Scientists world-wide are working on lasers with shorter and shorter wavelengths. The shorter the wavelength applied, the smaller the structures one can see, investigate and produce.
"For the first time we are able to set up such a short-wave emitting laser”, says MBI-scientist Dr. Peter Viktor Nickles. Up to now, most laboratories world-wide use solid-state lasers to deliver to the X-ray lasers a necessary energy, a process called pumping. However, these conventional pumping lasers are not stable enough to enable clear conclusions from a limited number of shots. “Particularly in sequence of measurements, averaging of the signals will smear the results”, says Nickles. Diode-lasers are far more stable and thus more suitable for the pumping process. They lead to more exact results and also allow high repetition rates, i.e. fast repeating pulses.
“Our concept to develop an X-ray laser pumped by a diode pumped Yb:YAG laser is completely new”, says Nickles. At the beginning MBI aims at repetition rates up to 100 pulses per second (100 Hz). This is only possible with diode pumped lasers. The new X-ray laser should be ready for use by the end of 2007. “This marks a milestone in the development of X-ray lasers”, says Nickles. The Investitionsbank Berlin supports the MBI project through a special subsidizing programme for the promotion of research, innovation and technology (the German abbreviation is ProFIT), which is embbeded in the EU EFRE programme.
The neighbouring Ferdinand Braun Institute (FBH) is also involved in this research project. FBH provides the special diode-lasers. These light-sources are based on new designs of laminar structures (epitaxy) and lateral structuring. The highly brilliant and efficient laser- diodes emit at wavelengths about 935 nanometers and allow simple and reliable beam formation at low production costs.
One of the great advantages of such an X-ray laser is its comparatively small size. Furthermore, the diode-based pumping lasers require less energy than solid-state pumping lasers. A couple of desks of standard size would be sufficient to build such an X-ray laser. Thus, an intense short-wave light-source can easily be moved – a feature that is especially interesting for industrial applications.
Nickles comments: “Their flexibility and easy transport make them an interesting source of short-wave pulses complementary to short-wave free electrons lasers (FEL) which work as individual large-scale facilities based on particle accelerators.”
“Table-top X-ray lasers were an important topic of the 10th International Conference on X- Ray Lasers (ICXRL) in Berlin-Adlershof”, says Nickles who, together with his colleagues, has organized the traditional meeting. „Some well-known parameters were improved by colleagues”, reports Nickles on other talks at the conference. One group documented that an X-ray laser was transferred from one laboratory to another and successfully assembled again. More than hundred active participants as well as numerous guests from altogether fourteen countries had come to Berlin.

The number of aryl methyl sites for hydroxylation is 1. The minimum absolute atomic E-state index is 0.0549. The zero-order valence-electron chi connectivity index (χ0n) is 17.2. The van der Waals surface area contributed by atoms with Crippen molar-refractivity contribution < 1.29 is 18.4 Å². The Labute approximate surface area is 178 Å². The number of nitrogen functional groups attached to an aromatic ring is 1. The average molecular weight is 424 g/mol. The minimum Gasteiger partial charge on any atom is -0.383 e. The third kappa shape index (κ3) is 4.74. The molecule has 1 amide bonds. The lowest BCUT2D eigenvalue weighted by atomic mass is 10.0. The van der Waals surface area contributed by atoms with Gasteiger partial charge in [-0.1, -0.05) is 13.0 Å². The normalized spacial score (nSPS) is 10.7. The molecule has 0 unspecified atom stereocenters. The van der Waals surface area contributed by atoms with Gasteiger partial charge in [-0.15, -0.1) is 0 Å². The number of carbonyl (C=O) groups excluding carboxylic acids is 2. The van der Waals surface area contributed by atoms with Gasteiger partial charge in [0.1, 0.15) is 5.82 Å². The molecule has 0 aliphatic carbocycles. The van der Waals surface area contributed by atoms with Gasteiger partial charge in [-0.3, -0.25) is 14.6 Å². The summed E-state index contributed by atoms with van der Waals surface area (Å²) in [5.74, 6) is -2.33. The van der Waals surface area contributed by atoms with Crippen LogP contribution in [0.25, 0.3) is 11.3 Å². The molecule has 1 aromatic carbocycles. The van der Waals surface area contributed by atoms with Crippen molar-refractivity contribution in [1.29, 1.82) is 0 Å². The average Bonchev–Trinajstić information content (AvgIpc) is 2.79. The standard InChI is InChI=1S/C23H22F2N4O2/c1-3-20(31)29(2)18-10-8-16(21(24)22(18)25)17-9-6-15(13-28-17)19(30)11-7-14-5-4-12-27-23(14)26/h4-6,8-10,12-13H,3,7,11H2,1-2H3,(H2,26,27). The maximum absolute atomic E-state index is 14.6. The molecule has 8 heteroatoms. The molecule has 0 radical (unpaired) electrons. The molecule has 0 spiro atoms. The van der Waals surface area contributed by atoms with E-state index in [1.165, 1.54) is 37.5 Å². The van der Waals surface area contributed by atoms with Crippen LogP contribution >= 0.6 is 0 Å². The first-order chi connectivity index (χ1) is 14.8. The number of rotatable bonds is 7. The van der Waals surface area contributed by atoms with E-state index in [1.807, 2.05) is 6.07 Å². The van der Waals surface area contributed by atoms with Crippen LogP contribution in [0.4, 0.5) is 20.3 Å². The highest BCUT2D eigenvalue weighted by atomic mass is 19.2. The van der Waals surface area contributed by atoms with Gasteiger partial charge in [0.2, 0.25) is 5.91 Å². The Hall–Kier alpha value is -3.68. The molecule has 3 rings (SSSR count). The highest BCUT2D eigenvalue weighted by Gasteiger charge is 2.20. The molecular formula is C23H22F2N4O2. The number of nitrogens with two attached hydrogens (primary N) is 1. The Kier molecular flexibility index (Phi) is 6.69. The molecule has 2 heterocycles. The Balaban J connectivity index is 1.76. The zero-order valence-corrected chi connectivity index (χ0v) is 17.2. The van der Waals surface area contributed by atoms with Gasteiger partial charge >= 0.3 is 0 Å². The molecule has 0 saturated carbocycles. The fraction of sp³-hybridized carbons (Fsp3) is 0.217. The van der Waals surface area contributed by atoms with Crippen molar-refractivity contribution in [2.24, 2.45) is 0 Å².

Josef Zens | alfa
Major discovery in controlling quantum states of single atoms
20.02.2018 | Institute for Basic Science
Observing and controlling ultrafast processes with attosecond resolution
20.02.2018 | Technische Universität München
For the first time, a team of researchers at the Max-Planck Institute (MPI) for Polymer Research in Mainz, Germany, has succeeded in making an integrated circuit (IC) from just a monolayer of a semiconducting polymer via a bottom-up, self-assembly approach.
In the self-assembly process, the semiconducting polymer arranges itself into an ordered monolayer in a transistor. The transistors are binary switches used...
Breakthrough provides a new concept of the design of molecular motors, sensors and electricity generators at nanoscale
Researchers from the Institute of Organic Chemistry and Biochemistry of the CAS (IOCB Prague), Institute of Physics of the CAS (IP CAS) and Palacký University...
For photographers and scientists, lenses are lifesavers. They reflect and refract light, making possible the imaging systems that drive discovery through the microscope and preserve history through cameras.
But today's glass-based lenses are bulky and resist miniaturization. Next-generation technologies, such as ultrathin cameras or tiny microscopes, require...
Scientists from the University of Zurich have succeeded for the first time in tracking individual stem cells and their neuronal progeny over months within the intact adult brain. This study sheds light on how new neurons are produced throughout life.
The generation of new nerve cells was once thought to taper off at the end of embryonic development. However, recent research has shown that the adult brain...
Theoretical physicists propose to use negative interference to control heat flow in quantum devices. Study published in Physical Review Letters
Quantum computer parts are sensitive and need to be cooled to very low temperatures. Their tiny size makes them particularly susceptible to a temperature...
15.02.2018 | Event News
13.02.2018 | Event News
12.02.2018 | Event News
20.02.2018 | Life Sciences
20.02.2018 | Medical Engineering
20.02.2018 | Physics and Astronomy